About

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Andrew T. Gillies is Director of Communications at the Center for Audit Quality, an affiliate of the American Institute of CPAs, in Washington, DC. Based in Washington since 2002, he has also worked in editorial and communications roles at the Investment Company Institute, the World Bank, Forbes, and Vault.com. His policy-themed writing has focused on aerospace and defense, energy and environment, transportation, and financial services.

Wednesday, March 08, 2006

Bankrolling Security

WASHINGTON, D.C. -- The homeland security business has been good to Washington's Paladin Capital Group. The private equity shop closed its $235 million Homeland Security Fund in 2004. Michael Steed, Paladin's founder and managing partner, says that once that fund is fully invested, the firm’s logical next step is to put together another one.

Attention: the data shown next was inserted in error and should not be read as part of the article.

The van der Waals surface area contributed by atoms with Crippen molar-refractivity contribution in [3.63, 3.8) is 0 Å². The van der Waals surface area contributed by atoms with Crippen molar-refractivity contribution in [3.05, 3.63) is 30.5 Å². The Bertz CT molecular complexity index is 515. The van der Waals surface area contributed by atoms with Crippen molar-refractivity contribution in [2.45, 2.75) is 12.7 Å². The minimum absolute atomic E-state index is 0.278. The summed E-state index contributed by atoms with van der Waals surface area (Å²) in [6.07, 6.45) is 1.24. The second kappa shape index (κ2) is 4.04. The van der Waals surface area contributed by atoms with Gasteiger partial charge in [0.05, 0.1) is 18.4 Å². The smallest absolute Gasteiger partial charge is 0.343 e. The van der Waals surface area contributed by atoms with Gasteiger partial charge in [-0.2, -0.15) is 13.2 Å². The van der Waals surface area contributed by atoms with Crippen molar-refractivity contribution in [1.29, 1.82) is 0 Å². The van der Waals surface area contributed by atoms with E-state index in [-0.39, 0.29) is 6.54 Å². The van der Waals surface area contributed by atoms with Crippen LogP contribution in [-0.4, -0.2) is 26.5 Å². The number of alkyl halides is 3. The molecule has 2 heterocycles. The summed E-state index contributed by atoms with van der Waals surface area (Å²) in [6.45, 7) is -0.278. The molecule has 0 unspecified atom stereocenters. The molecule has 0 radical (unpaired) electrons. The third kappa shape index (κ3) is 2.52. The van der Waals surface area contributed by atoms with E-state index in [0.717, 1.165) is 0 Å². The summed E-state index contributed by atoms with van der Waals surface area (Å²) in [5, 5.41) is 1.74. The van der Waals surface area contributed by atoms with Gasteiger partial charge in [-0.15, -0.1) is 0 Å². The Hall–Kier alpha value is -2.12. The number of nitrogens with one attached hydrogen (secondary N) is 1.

"This is not a passing fad," says Steed, 57, noting that he sees pitches for around ten prospective investments each week.

What's behind Paladin's good fortunes? In a terror-obsessed world, having some marquee intelligence and ex-military names among the firm's managing directors doesn't hurt. One notable: R. James Woolsey, present partner at Booz Allen Hamilton and director of the U.S. Central Intelligence Agency from 1993 to 1995.

But Paladin also benefits from taking an expansive view of homeland security. Terrorists, Steed suggests, want to do two things: Kill people and attack infrastructure to wreak maximum economic havoc. Under the rubric of critical infrastructure, Steed includes transportation systems, food systems, pipelines, water, electricity, the Internet, financial networks and communications. "Anything that moves," he says.

Full story at Forbes.com

Full story at Forbes.com